We hope the administration can persuade the various sides to quickly reach a compromise that preserves the core of the project. If not, Mr. Salazar [the interior secretary] can and should decide on his own to allow Cape Wind to proceed.Economists would have a different solution to such haggling over who has the right to what: assign property rights, and let the interested parties work out the details. In particular, Corrections would suggest that rather than make the decision, the interior secretary should give indisputable ownership of the land either to the developers or to the protesters. Then, if the land is given to the developers, protesters could pay the developers not to build the wind farm, up to the point that they are indifferent. Or, if the land is given to the protesters, developers could pay them for the right to use the land for a wind farm, up to the point that they are indifferent between building one or not. In economic terms: the Coase Theorem allows us to claim that no matter what the initial allocation of property rights, the outcome after bargaining between the interested parties will be economically efficient. The interior secretary may make an inefficient decision. However, if he simply assigns property rights to one of the interested parties, he should expect an efficient outcome.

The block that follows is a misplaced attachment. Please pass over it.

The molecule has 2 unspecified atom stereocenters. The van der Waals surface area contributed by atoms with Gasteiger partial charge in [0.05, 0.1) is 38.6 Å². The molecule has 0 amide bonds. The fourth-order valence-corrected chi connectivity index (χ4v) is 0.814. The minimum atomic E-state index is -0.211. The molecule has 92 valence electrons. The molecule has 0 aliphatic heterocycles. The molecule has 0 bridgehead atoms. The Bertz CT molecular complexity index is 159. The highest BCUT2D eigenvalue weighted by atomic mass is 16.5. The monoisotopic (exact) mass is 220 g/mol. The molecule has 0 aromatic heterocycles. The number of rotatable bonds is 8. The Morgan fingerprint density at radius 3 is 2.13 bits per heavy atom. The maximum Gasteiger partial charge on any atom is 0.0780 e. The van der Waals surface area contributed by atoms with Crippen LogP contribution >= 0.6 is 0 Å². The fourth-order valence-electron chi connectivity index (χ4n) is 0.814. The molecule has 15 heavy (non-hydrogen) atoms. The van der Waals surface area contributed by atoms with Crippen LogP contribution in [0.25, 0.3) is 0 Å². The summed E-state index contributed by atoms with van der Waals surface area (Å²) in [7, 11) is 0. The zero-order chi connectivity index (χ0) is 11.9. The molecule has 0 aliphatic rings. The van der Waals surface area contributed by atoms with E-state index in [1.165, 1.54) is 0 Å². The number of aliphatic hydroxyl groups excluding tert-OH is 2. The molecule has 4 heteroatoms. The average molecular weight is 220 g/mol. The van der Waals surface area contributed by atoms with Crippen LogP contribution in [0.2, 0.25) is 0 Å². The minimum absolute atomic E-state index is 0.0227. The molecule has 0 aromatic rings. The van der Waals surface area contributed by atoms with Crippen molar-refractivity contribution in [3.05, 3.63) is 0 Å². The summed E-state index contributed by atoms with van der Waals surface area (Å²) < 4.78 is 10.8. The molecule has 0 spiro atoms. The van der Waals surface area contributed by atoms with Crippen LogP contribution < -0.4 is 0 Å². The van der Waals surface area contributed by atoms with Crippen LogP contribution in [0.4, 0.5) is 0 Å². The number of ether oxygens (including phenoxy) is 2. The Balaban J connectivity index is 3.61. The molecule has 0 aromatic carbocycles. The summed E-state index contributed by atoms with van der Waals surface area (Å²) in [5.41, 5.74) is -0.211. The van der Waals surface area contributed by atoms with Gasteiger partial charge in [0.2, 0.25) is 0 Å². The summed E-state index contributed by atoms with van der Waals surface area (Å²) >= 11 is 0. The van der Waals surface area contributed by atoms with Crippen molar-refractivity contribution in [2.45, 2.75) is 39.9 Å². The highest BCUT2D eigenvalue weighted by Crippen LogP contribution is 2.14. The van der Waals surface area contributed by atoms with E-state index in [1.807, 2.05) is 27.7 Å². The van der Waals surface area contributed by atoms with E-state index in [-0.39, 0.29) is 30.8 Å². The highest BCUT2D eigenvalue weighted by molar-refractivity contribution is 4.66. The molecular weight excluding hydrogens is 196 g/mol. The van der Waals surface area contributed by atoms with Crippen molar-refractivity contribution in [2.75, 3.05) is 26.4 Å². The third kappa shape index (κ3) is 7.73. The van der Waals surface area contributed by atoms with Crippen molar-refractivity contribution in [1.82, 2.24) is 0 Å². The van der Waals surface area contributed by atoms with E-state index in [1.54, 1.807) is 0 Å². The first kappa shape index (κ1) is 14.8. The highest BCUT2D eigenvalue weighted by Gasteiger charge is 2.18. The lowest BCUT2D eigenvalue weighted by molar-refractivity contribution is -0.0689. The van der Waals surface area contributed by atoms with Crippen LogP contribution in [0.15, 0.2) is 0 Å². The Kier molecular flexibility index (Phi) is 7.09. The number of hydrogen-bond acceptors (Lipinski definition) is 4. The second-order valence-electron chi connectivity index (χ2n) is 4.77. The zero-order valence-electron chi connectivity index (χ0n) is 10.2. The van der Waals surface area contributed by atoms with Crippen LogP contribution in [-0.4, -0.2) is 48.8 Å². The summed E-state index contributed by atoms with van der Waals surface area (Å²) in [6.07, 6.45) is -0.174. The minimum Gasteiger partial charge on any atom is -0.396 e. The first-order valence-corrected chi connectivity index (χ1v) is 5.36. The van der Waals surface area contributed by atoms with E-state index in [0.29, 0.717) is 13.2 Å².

Sunday, January 10, 2010
New York Times editorial "Wind Power" (January 8th, 2010), falsely prescribes a socially inefficient solution to an economically simple problem. Specifically, the article describes a years-long disagreement over property rights between three groups: developers of "Cape Wind" a wind-power power farm in Massachusetts, Indian tribes with ancestors buried on the proposed site, and homeowners afraid of losing their view. The mistake the article makes, however, is that it suggests the best solution to the disagreement would be for the interior secretary to take the reins and decide whether or not the wind farm is built, as he has threatened to do: